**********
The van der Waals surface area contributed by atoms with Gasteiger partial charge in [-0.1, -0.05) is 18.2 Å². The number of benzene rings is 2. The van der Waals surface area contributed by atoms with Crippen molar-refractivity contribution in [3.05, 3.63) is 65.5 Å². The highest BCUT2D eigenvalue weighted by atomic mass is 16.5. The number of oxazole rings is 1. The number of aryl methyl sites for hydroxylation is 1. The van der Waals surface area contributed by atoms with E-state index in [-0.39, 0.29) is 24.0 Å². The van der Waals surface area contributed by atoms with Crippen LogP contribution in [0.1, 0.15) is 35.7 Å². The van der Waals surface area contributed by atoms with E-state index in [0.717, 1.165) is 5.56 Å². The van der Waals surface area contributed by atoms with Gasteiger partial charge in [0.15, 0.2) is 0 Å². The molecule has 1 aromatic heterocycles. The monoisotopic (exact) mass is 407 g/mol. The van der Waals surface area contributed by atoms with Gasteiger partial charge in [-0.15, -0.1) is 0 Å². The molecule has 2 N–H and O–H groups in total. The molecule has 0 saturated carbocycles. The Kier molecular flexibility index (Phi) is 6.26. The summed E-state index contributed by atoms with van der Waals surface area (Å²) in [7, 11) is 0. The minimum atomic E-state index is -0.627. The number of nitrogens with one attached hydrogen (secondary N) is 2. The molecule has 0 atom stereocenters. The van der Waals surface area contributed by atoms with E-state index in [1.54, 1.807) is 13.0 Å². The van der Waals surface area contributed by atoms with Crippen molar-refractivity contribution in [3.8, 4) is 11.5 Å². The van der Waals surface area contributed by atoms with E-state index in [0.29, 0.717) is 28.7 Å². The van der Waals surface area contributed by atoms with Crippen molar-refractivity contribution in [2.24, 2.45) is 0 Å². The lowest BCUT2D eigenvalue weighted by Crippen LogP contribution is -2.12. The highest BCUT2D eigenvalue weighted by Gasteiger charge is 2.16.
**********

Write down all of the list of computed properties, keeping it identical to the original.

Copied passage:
The van der Waals surface area contributed by atoms with Gasteiger partial charge in [-0.1, -0.05) is 18.2 Å². The number of benzene rings is 2. The van der Waals surface area contributed by atoms with Crippen molar-refractivity contribution in [3.05, 3.63) is 65.5 Å². The highest BCUT2D eigenvalue weighted by atomic mass is 16.5. The number of oxazole rings is 1. The number of aryl methyl sites for hydroxylation is 1. The van der Waals surface area contributed by atoms with E-state index in [-0.39, 0.29) is 24.0 Å². The van der Waals surface area contributed by atoms with Crippen LogP contribution in [0.1, 0.15) is 35.7 Å². The van der Waals surface area contributed by atoms with E-state index in [0.717, 1.165) is 5.56 Å². The van der Waals surface area contributed by atoms with Gasteiger partial charge in [0.15, 0.2) is 0 Å². The molecule has 1 aromatic heterocycles. The monoisotopic (exact) mass is 407 g/mol. The van der Waals surface area contributed by atoms with Gasteiger partial charge in [-0.15, -0.1) is 0 Å². The molecule has 2 N–H and O–H groups in total. The molecule has 0 saturated carbocycles. The Kier molecular flexibility index (Phi) is 6.26. The summed E-state index contributed by atoms with van der Waals surface area (Å²) in [7, 11) is 0. The minimum atomic E-state index is -0.627. The number of nitrogens with one attached hydrogen (secondary N) is 2. The molecule has 0 atom stereocenters. The van der Waals surface area contributed by atoms with E-state index in [1.54, 1.807) is 13.0 Å². The van der Waals surface area contributed by atoms with Crippen molar-refractivity contribution in [3.8, 4) is 11.5 Å². The van der Waals surface area contributed by atoms with E-state index in [0.29, 0.717) is 28.7 Å². The van der Waals surface area contributed by atoms with Crippen molar-refractivity contribution in [2.24, 2.45) is 0 Å². The lowest BCUT2D eigenvalue weighted by Crippen LogP contribution is -2.12. The highest BCUT2D eigenvalue weighted by Gasteiger charge is 2.16.